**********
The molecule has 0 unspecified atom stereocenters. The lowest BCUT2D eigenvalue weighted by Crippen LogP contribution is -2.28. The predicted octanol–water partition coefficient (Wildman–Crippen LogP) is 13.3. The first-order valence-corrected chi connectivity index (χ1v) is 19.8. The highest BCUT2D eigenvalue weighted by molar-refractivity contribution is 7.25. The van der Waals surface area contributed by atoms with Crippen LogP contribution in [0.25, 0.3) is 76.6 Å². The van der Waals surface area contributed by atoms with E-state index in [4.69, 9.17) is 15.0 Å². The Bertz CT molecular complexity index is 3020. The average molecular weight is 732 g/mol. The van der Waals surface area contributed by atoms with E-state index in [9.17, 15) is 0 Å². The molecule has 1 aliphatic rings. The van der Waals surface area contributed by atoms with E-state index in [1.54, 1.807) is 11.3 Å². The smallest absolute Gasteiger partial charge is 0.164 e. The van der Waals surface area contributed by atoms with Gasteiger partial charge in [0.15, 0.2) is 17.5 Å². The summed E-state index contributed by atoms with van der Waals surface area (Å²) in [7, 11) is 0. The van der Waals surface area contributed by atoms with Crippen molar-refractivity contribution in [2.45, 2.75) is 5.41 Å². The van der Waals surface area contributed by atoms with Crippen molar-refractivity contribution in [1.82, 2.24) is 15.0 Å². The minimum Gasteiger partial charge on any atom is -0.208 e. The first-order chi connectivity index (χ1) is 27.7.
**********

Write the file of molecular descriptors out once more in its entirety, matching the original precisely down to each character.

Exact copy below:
The molecule has 0 unspecified atom stereocenters. The lowest BCUT2D eigenvalue weighted by Crippen LogP contribution is -2.28. The predicted octanol–water partition coefficient (Wildman–Crippen LogP) is 13.3. The first-order valence-corrected chi connectivity index (χ1v) is 19.8. The highest BCUT2D eigenvalue weighted by molar-refractivity contribution is 7.25. The van der Waals surface area contributed by atoms with Crippen LogP contribution in [0.25, 0.3) is 76.6 Å². The van der Waals surface area contributed by atoms with E-state index in [4.69, 9.17) is 15.0 Å². The Bertz CT molecular complexity index is 3020. The average molecular weight is 732 g/mol. The van der Waals surface area contributed by atoms with E-state index in [9.17, 15) is 0 Å². The molecule has 1 aliphatic rings. The van der Waals surface area contributed by atoms with E-state index in [1.54, 1.807) is 11.3 Å². The smallest absolute Gasteiger partial charge is 0.164 e. The van der Waals surface area contributed by atoms with Gasteiger partial charge in [0.15, 0.2) is 17.5 Å². The summed E-state index contributed by atoms with van der Waals surface area (Å²) in [7, 11) is 0. The van der Waals surface area contributed by atoms with Crippen molar-refractivity contribution in [2.45, 2.75) is 5.41 Å². The van der Waals surface area contributed by atoms with Crippen molar-refractivity contribution in [1.82, 2.24) is 15.0 Å². The minimum Gasteiger partial charge on any atom is -0.208 e. The first-order chi connectivity index (χ1) is 27.7.